Miracle Baby May Need Another Miracle: Miami Infant Saved By Roadside Has Cysts On Trachea

The family of a baby revived by a relative and stranger on a South Florida expressway are speaking out about what doctors determined was wrong with the 5-month-old.

Sebastian de la Cruz was taken to Jackson Memorial Hospital on Feb. 20 after he stopped breathing in his aunt's car. "I don't stop thinking about it, thinking about how it could've turned out differently," Pamela Rauseo said.

Rauseo and de la Cruz were traveling on the 836 Expressway, just east of 57th Avenue, when Rauseo noticed her nephew was not breathing. She immediately performed CPR on the baby, on the side of the Dolphin Expressway as other drivers stopped to help.

The dramatic images were captured by Miami Herald photographer Al Diaz during the entire ordeal, right up to the moment de la Cruz began breathing again and was taken by paramedics to Jackson Memorial Hospital (JMH). "I knew immediately I had to help," Diaz said.

More than a week after being rushed to JMH, de la Cruz went home.

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"They found that he had multiple cysts in his trachea," Paola Vargas, de la Cruz's mother, said. "Basically, the doctor drew a thin line with his pen and he said that was what he was breathing through."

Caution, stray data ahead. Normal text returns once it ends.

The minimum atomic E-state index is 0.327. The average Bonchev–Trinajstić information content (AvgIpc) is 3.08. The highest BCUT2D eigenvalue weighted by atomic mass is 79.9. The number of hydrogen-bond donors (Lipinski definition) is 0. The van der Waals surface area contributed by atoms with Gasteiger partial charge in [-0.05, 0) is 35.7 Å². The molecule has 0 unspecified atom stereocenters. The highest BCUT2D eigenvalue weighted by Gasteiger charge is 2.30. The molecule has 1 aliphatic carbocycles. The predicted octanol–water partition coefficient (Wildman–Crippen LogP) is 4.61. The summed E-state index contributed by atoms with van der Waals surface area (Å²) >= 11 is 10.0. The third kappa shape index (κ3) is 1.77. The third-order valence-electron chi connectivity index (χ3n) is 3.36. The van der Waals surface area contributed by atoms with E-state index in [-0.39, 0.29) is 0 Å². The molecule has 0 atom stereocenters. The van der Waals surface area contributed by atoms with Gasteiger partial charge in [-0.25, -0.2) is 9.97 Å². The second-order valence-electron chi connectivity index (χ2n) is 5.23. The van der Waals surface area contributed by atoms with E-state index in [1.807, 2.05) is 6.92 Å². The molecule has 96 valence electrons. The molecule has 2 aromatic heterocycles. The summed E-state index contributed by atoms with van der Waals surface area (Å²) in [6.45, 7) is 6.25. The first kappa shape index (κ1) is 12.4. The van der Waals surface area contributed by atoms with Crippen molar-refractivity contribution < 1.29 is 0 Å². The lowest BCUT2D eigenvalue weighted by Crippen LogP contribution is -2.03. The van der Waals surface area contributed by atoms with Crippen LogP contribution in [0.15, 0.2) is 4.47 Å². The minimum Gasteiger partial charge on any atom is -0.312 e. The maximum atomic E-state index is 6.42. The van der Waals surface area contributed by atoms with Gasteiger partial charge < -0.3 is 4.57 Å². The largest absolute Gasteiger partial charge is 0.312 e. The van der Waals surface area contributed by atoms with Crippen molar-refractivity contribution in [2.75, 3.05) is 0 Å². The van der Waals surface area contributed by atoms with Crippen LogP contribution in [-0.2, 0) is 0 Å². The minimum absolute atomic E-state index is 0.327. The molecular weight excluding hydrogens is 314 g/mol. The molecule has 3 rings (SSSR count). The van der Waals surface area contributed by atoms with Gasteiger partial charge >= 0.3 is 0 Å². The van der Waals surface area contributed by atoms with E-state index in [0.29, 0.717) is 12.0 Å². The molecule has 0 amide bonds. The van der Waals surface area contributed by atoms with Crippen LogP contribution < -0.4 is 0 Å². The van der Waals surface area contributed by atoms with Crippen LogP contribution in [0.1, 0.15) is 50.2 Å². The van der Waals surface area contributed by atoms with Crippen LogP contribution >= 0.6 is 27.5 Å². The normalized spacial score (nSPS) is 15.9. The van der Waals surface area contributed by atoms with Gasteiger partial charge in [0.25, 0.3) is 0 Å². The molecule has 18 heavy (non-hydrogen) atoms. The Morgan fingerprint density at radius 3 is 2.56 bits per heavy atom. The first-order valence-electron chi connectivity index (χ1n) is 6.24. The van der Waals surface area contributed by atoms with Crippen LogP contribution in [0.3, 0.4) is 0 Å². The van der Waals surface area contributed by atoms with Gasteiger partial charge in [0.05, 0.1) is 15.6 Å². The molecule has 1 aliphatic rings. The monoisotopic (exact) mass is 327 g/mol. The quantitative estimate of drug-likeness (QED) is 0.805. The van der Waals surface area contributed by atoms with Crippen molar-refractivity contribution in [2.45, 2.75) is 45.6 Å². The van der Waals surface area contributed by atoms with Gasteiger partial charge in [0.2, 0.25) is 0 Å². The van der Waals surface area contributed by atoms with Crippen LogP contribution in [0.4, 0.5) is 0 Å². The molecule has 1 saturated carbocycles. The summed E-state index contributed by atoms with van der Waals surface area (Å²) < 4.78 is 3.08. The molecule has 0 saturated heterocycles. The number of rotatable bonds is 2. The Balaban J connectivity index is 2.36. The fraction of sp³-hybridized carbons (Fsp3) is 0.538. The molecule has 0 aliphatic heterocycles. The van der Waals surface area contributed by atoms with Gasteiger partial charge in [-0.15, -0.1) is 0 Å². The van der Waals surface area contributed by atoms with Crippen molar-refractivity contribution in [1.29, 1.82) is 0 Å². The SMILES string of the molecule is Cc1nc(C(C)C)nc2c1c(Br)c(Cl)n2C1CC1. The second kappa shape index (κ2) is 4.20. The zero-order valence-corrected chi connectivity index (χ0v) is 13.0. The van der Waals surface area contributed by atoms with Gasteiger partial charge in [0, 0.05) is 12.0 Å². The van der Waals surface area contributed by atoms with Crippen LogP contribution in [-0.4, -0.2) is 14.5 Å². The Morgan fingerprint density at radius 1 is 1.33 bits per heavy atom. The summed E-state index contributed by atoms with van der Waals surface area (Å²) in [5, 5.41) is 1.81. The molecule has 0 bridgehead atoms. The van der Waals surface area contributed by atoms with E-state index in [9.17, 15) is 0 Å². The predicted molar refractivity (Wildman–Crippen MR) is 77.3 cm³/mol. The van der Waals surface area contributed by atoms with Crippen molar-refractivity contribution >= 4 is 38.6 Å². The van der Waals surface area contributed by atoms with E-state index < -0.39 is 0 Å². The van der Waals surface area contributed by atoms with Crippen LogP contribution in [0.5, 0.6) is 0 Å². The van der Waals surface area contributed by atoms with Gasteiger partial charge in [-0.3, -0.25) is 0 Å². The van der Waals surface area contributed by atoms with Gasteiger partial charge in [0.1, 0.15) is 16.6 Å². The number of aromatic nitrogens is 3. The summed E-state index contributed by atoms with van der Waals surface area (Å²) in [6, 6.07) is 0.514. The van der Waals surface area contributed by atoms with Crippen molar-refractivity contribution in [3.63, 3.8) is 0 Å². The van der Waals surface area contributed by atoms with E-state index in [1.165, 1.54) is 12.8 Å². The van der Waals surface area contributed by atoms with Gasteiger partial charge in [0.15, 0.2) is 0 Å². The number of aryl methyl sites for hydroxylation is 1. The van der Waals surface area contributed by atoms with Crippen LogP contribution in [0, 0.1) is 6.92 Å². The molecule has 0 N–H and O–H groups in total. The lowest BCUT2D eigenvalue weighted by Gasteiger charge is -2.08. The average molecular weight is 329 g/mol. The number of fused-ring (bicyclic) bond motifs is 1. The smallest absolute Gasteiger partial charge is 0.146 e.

Vargas said her son has had respiratory issues since his premature birth but is making a remarkable recovery.

"Now I don't hear him," Vargas said. "Before he had this muffled breathing."

De la Cruz will require weekly doctor visits for the foreseeable future. The family set up a trust to help pay for medical bills. Doctors also warned there is a 50/50 chance the incident could happen again. "I just have to, I guess, put my faith in God because I don't know when or how fast this could happen," Vargas said.

That same faith is what saved the little boy's life, according to de la Cruz's family. "I really do believe, for whatever reason, I was the one that was meant to be with him," Rauseo said.

Rauseo, who was credited with breathing life back into her nephew, learned CPR seven years ago and plans on getting re-certified, something she said everyone should do to prepare for the unexpected.

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